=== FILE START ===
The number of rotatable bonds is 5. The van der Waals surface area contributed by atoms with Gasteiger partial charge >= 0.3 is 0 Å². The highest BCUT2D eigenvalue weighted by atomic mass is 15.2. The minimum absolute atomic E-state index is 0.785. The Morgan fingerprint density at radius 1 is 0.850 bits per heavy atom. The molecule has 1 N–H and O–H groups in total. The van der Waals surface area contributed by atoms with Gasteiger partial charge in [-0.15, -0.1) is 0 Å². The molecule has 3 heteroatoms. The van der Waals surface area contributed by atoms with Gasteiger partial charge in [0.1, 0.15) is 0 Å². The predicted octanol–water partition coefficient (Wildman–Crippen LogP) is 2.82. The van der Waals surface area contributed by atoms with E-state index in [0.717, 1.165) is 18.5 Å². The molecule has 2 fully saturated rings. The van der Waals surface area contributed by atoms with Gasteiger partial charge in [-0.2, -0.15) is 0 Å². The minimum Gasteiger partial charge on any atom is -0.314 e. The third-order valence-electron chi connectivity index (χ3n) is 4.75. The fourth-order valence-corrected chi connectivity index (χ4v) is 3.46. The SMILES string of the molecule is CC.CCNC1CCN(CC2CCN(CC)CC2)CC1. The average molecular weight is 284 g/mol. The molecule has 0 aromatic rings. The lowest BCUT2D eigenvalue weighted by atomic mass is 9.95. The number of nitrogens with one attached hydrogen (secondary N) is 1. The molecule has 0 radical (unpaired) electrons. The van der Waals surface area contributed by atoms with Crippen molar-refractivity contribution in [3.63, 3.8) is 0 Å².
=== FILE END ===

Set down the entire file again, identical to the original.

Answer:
The number of rotatable bonds is 5. The van der Waals surface area contributed by atoms with Gasteiger partial charge >= 0.3 is 0 Å². The highest BCUT2D eigenvalue weighted by atomic mass is 15.2. The minimum absolute atomic E-state index is 0.785. The Morgan fingerprint density at radius 1 is 0.850 bits per heavy atom. The molecule has 1 N–H and O–H groups in total. The van der Waals surface area contributed by atoms with Gasteiger partial charge in [-0.15, -0.1) is 0 Å². The molecule has 3 heteroatoms. The van der Waals surface area contributed by atoms with Gasteiger partial charge in [0.1, 0.15) is 0 Å². The predicted octanol–water partition coefficient (Wildman–Crippen LogP) is 2.82. The van der Waals surface area contributed by atoms with E-state index in [0.717, 1.165) is 18.5 Å². The molecule has 2 fully saturated rings. The van der Waals surface area contributed by atoms with Gasteiger partial charge in [-0.2, -0.15) is 0 Å². The minimum Gasteiger partial charge on any atom is -0.314 e. The third-order valence-electron chi connectivity index (χ3n) is 4.75. The fourth-order valence-corrected chi connectivity index (χ4v) is 3.46. The SMILES string of the molecule is CC.CCNC1CCN(CC2CCN(CC)CC2)CC1. The average molecular weight is 284 g/mol. The molecule has 0 aromatic rings. The lowest BCUT2D eigenvalue weighted by atomic mass is 9.95. The number of nitrogens with one attached hydrogen (secondary N) is 1. The molecule has 0 radical (unpaired) electrons. The van der Waals surface area contributed by atoms with Crippen molar-refractivity contribution in [3.63, 3.8) is 0 Å².